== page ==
It was an easy and simple calculation for any Physicist to know how likely it was (is) for a random meteor to crash into a spacecraft of any given area. And the result was justifiably terrifying! People in Japan are now fearful of the next earthquake and tsunami which they will have to try to survive. So far, in space, we have been very lucky, mostly because all of our spacecraft have been very small. But it is simply a matter of time before a sand-grain-sized meteor crashes into the ISS at 60,000 mph or more, and such an impact WILL puncture the wall if the ISS. If a person happened to be in the path, that person might be also punctured, as by a tiny bullet traveling 60 times faster than rifle bullets travel, so that person might easily be immediately killed. But if a puncture hole happens in the outer wall of the ISS, then the oxygen inside it will escape out into outer space. The size of the puncture hole will determine how quickly the oxygen escapes, and whether the residents have time to get into their spacesuits fast enough to survive. The possibility exists that all the residents of the ISS might die from lack of oxygen within seconds or minutes.
Again, all Physicists can easily and quickly calculate the statistical chances of such events, and so a MTBF (mean time before failure) has been known for each spacecraft since the 1960s. It is simply a matter of time before a terrible catastrophe occurs where a tiny meteor crashes into the ISS, or some other manned spacecraft.
It has been found that about a six-month interval in the ISS is about the longest that is safe for mankind. It turns out that the human body changes many behaviors when away from Earth's gravity. Astronauts are REQUIRED to do extensive physical exercise every day, to keep muscles from atrophying. It turns out that bones also become weaker and even the nervous system changes behaviors. When astronauts return to Earth, they must go through extensive procedures to try to recover muscle and bone strength and many more things.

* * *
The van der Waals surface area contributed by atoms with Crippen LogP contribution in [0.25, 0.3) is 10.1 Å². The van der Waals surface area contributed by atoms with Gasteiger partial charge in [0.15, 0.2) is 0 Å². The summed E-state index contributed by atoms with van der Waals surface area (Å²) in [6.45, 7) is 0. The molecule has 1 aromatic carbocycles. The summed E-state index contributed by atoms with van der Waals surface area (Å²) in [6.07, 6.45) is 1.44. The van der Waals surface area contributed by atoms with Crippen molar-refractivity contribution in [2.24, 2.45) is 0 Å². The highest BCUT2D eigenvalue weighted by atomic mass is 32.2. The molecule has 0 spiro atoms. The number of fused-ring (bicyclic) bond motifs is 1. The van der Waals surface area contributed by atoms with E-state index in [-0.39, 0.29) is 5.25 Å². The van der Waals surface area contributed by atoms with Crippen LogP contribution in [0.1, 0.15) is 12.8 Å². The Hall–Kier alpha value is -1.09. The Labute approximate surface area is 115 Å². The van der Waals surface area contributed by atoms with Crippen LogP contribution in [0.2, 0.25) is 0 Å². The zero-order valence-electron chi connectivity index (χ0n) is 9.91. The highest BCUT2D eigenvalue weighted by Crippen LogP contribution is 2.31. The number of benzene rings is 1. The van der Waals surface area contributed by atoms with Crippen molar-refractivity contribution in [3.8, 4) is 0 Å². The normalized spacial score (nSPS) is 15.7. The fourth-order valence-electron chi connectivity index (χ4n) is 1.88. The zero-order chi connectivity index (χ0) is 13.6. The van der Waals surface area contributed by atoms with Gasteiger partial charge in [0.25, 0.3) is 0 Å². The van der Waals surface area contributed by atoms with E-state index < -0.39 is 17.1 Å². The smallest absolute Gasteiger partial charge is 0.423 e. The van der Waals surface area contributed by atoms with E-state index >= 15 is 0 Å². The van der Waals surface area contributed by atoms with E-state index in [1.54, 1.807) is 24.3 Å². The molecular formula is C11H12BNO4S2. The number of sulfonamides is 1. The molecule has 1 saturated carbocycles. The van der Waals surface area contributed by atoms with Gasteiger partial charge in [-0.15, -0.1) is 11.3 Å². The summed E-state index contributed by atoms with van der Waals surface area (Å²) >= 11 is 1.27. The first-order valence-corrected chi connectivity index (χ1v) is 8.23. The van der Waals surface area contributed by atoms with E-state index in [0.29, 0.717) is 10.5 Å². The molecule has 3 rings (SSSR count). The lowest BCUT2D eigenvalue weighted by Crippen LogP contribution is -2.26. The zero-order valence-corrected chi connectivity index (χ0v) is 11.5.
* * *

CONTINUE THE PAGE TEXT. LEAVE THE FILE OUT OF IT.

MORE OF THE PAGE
There is another matter that seems to never be mentioned. We on the surface of the Earth are protected from very dangerous ultravolet radiation which the Sun creates, by a layer high in our atmosphere which contains sufficient ozone to protect us. If there were future people living on the Moon or elsewhere, or even in the ISS, the walls of craft or structures can provide some level of protection from ultraviolet (and also cosmic rays and gamma ray radiations), but not as well as we are protected here on Earth.
It figures to be very interesting to someday do a statistical analysis of all the people who stayed in the ISS or who were in the various spacecraft during the past 50 years, to see whether they developed more cancer than average people do, or whether they have more genetic mutations (due to such radiations). I suspect that will be a major news story of thirty or fifty years from now, where it might be found that (future) space tourists had twice as many deformed children, or something like that. But for now, absolutely no one seems to care! Only THIS WEEK matters to modern people, I guess! Sad!